Why do many India MPs have criminal records?
"We need to build a consensus on how to prevent individuals with a criminal record from contesting elections."
A necessary, even obvious fundamental you would think of building the world's largest democracy.
And when Sonia Gandhi, India's most powerful politician, uttered those words three years ago, even her main opponent, the leader of the BJP agreed.
Yet since then, things have gone in the opposite direction - with more alleged lawbreakers among India's lawmakers than ever, a third of the current parliament according to a watchdog called the Association for Democratic Reforms.
By some calculations, politicians with a criminal record are more likely to be elected than those with a clean slate - because, says the ADR, they have more illicit funds with which to buy votes.
And on Tuesday night, India's cabinet sought to ensure there was even less chance of criminal politicians facing their own laws.
It issued an order overturning a Supreme Court ruling demanding the disqualification of any politician convicted for crimes punishable with more than two years in jail.
This was "to ensure that governance is not adversely impacted", the government had argued, with no apparent irony intended.
Arguably, of course, the government is right. Losing tainted local or national politicians - among them many accused murderers, rapists and fraudsters - could upset delicate political alliances and make it even harder to get laws passed.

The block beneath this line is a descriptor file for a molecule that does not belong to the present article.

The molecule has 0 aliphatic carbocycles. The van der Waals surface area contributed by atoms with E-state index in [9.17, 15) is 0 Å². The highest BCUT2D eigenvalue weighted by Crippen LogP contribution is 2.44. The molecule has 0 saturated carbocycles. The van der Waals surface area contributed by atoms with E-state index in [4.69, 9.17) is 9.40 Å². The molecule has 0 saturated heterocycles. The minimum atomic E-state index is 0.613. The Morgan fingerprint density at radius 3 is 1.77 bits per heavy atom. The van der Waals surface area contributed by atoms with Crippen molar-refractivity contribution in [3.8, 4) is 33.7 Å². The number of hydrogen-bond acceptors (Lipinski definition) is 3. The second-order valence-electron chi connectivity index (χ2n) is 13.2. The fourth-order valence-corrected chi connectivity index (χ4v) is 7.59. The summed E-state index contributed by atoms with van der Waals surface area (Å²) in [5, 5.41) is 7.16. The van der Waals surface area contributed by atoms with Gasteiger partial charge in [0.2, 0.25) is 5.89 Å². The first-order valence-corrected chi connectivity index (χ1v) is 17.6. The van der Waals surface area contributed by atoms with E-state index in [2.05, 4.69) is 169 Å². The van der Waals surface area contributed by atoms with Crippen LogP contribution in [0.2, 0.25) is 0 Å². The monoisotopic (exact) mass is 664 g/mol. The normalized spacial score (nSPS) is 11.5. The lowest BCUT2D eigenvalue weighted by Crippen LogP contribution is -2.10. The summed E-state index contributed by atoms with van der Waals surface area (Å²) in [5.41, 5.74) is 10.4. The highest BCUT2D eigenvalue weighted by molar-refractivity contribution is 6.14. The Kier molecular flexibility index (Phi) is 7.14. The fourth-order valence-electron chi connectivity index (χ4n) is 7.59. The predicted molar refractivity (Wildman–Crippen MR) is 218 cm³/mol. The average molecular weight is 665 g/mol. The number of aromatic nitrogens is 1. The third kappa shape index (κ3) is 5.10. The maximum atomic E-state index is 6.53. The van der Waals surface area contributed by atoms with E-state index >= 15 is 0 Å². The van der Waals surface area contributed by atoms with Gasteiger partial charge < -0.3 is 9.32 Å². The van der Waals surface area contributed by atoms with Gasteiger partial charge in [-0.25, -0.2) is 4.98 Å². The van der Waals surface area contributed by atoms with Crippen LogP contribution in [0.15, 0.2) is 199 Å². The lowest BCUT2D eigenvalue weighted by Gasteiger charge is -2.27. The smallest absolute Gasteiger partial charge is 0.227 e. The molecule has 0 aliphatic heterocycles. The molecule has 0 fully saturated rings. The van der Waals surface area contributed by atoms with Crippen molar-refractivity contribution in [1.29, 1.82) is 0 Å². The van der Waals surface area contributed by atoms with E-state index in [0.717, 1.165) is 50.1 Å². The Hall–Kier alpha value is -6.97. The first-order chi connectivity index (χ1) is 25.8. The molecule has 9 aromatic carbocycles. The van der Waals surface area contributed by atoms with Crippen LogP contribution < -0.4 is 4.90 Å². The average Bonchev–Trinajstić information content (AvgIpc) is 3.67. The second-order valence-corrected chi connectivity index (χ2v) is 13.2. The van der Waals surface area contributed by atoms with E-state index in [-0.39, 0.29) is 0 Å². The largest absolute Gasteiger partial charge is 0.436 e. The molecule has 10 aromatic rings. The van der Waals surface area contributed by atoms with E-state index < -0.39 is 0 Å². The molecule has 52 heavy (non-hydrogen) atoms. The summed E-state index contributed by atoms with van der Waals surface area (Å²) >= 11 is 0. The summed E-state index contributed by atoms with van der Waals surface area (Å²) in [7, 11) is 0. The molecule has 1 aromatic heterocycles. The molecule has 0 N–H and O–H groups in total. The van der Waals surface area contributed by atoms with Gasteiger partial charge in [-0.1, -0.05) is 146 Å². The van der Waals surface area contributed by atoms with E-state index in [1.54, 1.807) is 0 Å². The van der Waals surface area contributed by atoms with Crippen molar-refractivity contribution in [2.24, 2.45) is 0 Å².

So often derided for doing nothing, this time round the cabinet acted with unusual speed.
The urgency it appears is the impending conclusion of two cases involving key politicians, due before Prime Minister Manmohan Singh gets back to India from a trip to the US.
One concerns Lalu Prasad Yadav, a former railways minister and Congress party ally, charged with pocketing millions of dollars in subsidies for non-existent livestock.
Another concerns Congress MP Rashid Masood, already convicted of corruption and due to be sentenced next week. When the BBC asked his office for a comment, his assistant told us "he is unwell".
"Don't know whether to laugh or cry" tweeted MP Baijayant Panda in response to the government's protective move.
He is a rare voice though inside the chamber campaigning against criminals sitting alongside him.
There's been some other criticism outside, but not much. Indians have become very used to these kinds of shenanigans.
Almost forgotten already are calls in the Verma commission report into the December 16 Delhi gang rape case for all politicians accused of sexual crimes to be barred from office. Instead, six politicians charged with rape remain in office.
The opposition BJP has said it will oppose the cabinet order. But its record is just as murky, with even more accused criminals among its elected members in parliament and state assemblies than the Congress.
And with elections round the corner, none of the parties want to risk real reform right now, whatever they have signed up to in the past.
The world's largest democracy is not alone in allowing so many questionable people to run it. Fellow Brics member Brazil has similar numbers of alleged criminals running the country.
The difference though is that in Brazil, brazen political abuses have provoked major protest.
But, says Indian MP Baijayant Panda: "This is a phase all democracies have gone through - look at the US."
Voters will start to demand change, he predicts: "This is the last era of brazenness."